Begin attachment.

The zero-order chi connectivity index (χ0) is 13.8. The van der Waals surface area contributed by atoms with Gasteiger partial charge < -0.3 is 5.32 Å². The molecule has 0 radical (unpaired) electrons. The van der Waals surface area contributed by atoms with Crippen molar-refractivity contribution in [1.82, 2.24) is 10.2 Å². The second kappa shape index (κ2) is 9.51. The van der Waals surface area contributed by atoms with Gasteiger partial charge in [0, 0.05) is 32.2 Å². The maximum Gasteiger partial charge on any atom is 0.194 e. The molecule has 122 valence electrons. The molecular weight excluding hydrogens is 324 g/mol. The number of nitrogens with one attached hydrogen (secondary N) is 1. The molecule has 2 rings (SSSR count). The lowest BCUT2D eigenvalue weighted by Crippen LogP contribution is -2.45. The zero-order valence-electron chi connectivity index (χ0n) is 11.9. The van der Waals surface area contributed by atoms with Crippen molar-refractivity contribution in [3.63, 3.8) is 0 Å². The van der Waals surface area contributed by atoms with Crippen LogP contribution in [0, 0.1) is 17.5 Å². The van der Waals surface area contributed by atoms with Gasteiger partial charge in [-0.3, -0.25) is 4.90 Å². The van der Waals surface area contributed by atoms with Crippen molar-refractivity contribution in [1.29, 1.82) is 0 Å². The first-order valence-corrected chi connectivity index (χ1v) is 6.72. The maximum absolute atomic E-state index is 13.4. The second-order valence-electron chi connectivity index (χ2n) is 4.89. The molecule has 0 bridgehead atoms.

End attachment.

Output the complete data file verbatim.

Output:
The zero-order chi connectivity index (χ0) is 13.8. The van der Waals surface area contributed by atoms with Gasteiger partial charge < -0.3 is 5.32 Å². The molecule has 0 radical (unpaired) electrons. The van der Waals surface area contributed by atoms with Crippen molar-refractivity contribution in [1.82, 2.24) is 10.2 Å². The second kappa shape index (κ2) is 9.51. The van der Waals surface area contributed by atoms with Gasteiger partial charge in [0, 0.05) is 32.2 Å². The maximum Gasteiger partial charge on any atom is 0.194 e. The molecule has 122 valence electrons. The molecular weight excluding hydrogens is 324 g/mol. The number of nitrogens with one attached hydrogen (secondary N) is 1. The molecule has 2 rings (SSSR count). The lowest BCUT2D eigenvalue weighted by Crippen LogP contribution is -2.45. The zero-order valence-electron chi connectivity index (χ0n) is 11.9. The van der Waals surface area contributed by atoms with Crippen molar-refractivity contribution in [3.63, 3.8) is 0 Å². The van der Waals surface area contributed by atoms with Crippen LogP contribution in [0, 0.1) is 17.5 Å². The van der Waals surface area contributed by atoms with Gasteiger partial charge in [-0.3, -0.25) is 4.90 Å². The van der Waals surface area contributed by atoms with Crippen molar-refractivity contribution in [1.29, 1.82) is 0 Å². The first-order valence-corrected chi connectivity index (χ1v) is 6.72. The maximum absolute atomic E-state index is 13.4. The second-order valence-electron chi connectivity index (χ2n) is 4.89. The molecule has 0 bridgehead atoms.